On Friday, Judy Alison and I went to Devizes because the weather forecast looked good with the purpose of continuing our westward journey down the Caen Hill Lock Flight. We had our team - me driving, Judy, Alison and Heather operating the locks and Mum supervising either from the cratch or from the stern with me.
People often ask 'Why is it always the womenfolk who operate the locks whilst the menfolk do the easy bit of driving?' It seems to be preference. On very rare occasions I can persuade Alison to 'drive' but the rest of the time... I would love to operate locks sometimes!

We set off just before 12 from Devizes Wharf to start the descent. Once you get to Lock 43 you are starting the flight proper and it is then a continuous run until Lock 29 when you reach the bottom. You cannot stop, there is nowhere to stop, you keep going. Good job the weather was good!

At the bottom there is one chance for photos, looking back up at where you have come from.
This is the view from Lock 28 looking back up the Caen Hill Lock Flight.
This has got to rate as one of this Country's greatest man-made achievments!

We stayed the night below Lock 28
Saturday we moved on towards Foxhangers.
Water Lilies - I hope this boat will not get too tangled on the roots!

They have built a new marina there since I last came by this way.

Then on to Sells green and Seend, stopping for the night opposite The Barge Inn at Seend.

Seend to Semington.
On Sunday morning Mum and Heather went shopping. They went to a big Tesco at Trowbridge, a bit of a busman's holiday for Heather!

We had to wait for the rain! The Sunday Lunch crowd at The Barge Inn scattered! The heavens opened, thankfully it was short lived.
There are four locks and three swing bridges between Seend and Semington. Once the threat of rain abated we were on our way. We stopped by Semington road bridge for evening meal and let our passengers off then moved to a longer term mooring so that we could leave Constance for a few days.
Mum & Heather thoroughly enjoyed their week on board.

Thursday, 2 August 2012

What a rotten Blogger I am!

A diarist I am not! I have never kept a diary in my life and I keep forgetting to Blog, which is pretty much the same thing.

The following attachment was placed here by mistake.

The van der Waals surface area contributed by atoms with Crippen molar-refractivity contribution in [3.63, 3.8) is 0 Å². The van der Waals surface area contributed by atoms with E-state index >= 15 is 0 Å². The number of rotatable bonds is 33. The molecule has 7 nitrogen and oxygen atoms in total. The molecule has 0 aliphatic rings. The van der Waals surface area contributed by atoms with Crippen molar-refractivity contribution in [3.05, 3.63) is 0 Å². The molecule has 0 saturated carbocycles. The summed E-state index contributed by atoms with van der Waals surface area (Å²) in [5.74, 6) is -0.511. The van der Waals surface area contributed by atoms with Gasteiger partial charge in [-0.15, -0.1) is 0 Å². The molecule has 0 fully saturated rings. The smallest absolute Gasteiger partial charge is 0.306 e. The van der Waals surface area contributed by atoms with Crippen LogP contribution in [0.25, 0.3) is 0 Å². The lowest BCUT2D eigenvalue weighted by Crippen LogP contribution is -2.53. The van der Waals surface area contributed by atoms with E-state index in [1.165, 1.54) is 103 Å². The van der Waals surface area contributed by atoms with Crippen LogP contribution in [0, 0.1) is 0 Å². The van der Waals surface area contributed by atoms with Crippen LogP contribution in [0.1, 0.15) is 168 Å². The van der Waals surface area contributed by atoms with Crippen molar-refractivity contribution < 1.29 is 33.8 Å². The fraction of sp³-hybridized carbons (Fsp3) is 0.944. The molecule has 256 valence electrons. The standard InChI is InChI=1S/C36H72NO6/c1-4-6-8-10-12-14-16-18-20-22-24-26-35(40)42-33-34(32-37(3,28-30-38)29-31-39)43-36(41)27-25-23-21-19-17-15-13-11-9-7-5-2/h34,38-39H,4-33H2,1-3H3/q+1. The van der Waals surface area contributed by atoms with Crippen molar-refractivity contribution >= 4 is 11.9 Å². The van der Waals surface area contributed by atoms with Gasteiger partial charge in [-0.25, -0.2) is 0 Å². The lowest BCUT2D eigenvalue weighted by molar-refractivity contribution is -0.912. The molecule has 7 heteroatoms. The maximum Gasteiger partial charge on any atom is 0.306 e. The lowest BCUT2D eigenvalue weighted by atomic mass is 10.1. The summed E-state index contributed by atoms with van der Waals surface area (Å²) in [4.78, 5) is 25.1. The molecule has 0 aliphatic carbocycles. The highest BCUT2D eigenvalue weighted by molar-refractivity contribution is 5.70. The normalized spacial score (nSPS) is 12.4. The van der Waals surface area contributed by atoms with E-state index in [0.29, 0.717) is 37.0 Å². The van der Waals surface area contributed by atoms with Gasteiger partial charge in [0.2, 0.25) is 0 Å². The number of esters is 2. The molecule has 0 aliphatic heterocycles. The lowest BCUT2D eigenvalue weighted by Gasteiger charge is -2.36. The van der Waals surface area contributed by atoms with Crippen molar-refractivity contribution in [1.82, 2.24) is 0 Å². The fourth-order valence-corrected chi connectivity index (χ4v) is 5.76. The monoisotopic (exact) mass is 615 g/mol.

I see that my last blog for Narrow-Boat Constance was September 2010.
Let's see if we can catch up a little.
September 2010 - we returned to our mooring at Great Bedwyn for the winter.
Summer 2011 we went to Hungerford and stayed there for a week or so, Mum & my Sister, Heather, stayed for a week.
Autumn 2011 I bought a solar panel and pwm controller. Best thing I ever bought. It keeps the leisure battery fully charged all the time. When I get to the boat I can then switch the Battery Isolator to 'both' batteries and the solar panel then charges both batteries. Various bits of maintenance - oil & filter fuel change. I could not get the old style CAV fuel filter to seal without a small drip so I purchased a 'replacement' filter type with the screw-on filter like most cars have. Next time the oil needs changing I will do the same for the oil. Much easier.
Removed and re-painted the cratch cover timbers before they get any more weather damage. Started painting the roof.
The newly painted for'd roof section.
Seen from above and later with cratch assembled.
Went to Crofton whilst it was in steam.
Went back to Crofton again as GB0CBE - amateur Radio Special Events Station to celebrate the 200th Anniversary of the 1812 Boulton & Watt Engine.
HRH The Duke of Gloucester visited
I made bread, this was just before it went into the oven - delicious! Back again a couple of weeks later for the Crofton Music Festival. From Crofton we have moved to the west, here is the pretty Lady's Bridge at Stowell Park, near Pewsey.
Gradually moving westward and now at Devizes.